The Curse of Chalion is certainly the kind of book that may well end up surprise you. What sounds like just another court game sort of novel in summarThe Curse of Chalion is certainly the kind of book that may well end up surprise you. What sounds like just another court game sort of novel in summary reveals itself a lot more than that.
Bujold's writing style certainly is flowery, but it befits the setting and allows for pleasant, tongue-in-cheek or dry humor to be present throughout the entire almost 500 pages. The book has a slow start, wich might be a turnoff for those easily bored, but even the slow start is packed with introduction to a rich world and its lore, characters to love and some plot developments that pay off much later.
The main character, Cazaril, is a mean who, upon first glance, is broken in body and spirit, though thankfully not in wit. I'll spare you the summary of his beginnings in this story, but tell you about how utterly relatable he is despite everything he's been through. Flawed, not believing himself capable of comparing to more dashing men, fiercly loyal and protective, utterly charming to the reader. With a quick wit and a deep understanding of the world he lives in, Cazaril somehow manages to stumble through the story with hardships and struggles without ever striking the reader as unrealistically fortunate or weakly bemoaning his fate. (Oh, he bemoans it. But it's entertaining).
The plot has several climaxes before the finale, adding to an evergrowing sense of urgency and threat. The plot twists are predictable to some extent if the reader keeps in mind all that's been told before - connecting some dots isn't hard at all. Rather than feeling lackluster, however, it pays off in good "aha" moments, allowing the reader to draw conclusions and be rewarded with the right payoff, although the one drawback of this is a slight lack of stunning surprises. This is balanced by some mysteries that aren't explicitly answered, but certainly surrounded by enough hints and information to allow the reader very educated guesses or suspicions (none of them, by the way, are left open or ajar in unsatisfying ways).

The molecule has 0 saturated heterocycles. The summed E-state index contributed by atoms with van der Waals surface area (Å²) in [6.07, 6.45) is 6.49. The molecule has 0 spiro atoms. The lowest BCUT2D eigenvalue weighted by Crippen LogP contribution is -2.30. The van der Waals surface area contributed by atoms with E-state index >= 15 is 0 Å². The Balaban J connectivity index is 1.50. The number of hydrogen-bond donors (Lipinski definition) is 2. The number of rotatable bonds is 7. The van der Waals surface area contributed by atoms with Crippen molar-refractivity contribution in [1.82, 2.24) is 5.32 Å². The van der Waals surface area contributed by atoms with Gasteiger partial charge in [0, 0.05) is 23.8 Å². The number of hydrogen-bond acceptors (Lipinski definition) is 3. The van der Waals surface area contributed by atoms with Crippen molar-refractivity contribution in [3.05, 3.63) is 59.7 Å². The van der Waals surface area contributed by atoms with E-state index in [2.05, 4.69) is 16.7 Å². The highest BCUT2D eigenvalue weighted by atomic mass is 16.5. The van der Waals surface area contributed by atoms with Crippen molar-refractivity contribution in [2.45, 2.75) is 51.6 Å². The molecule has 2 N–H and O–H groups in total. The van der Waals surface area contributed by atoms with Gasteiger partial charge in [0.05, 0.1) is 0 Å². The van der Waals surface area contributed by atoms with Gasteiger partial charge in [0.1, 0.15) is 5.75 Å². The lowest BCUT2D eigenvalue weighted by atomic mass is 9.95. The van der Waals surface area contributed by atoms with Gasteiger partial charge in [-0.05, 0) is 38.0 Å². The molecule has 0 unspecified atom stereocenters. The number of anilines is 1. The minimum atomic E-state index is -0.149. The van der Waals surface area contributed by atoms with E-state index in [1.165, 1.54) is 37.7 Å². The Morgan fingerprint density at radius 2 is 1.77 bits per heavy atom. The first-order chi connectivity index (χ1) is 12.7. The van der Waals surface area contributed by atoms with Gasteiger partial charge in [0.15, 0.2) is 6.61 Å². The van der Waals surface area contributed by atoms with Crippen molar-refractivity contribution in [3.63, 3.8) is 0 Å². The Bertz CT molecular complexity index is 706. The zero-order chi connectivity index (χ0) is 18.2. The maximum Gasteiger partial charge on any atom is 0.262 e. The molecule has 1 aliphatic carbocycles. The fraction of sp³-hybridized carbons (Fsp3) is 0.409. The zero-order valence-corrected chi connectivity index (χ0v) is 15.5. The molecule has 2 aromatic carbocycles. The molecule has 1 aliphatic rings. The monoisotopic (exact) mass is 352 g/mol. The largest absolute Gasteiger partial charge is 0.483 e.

That's nitpicking, though. It's easy to root for the heroes of this story. The villains are vile, but not mustache-twirling, the stakes grow ever larger as we go one, the worldbuilding is exquisite, the interpersonal relationships charming, the female characters as strong and intelligent if the men (if not more, in some cases) despite not being liberated from their classically weaker/more passive role in this sort of fantasy-setting. Indeed, the ladies under Cazaril's tutelage, Iselle and Betriz, show remarkable character growth from strong-willed women to skilled players of the game of thrones, to drawk from a different canon here.
Theology is a big topic in Chalion, and the world's religion is different enough to ours to avoid sounding preachy or like an elaborate mirror-setup, but the story manages to handle the upsides and downsides of faith, prayer, religion and the presence of very real, involved gods with taste and some fresh ideas.
To make a long story short: A+, would recommend, will definitely read the other Chalion books (though they, too, are standalones), and thoroughly enjoyed this read. ...more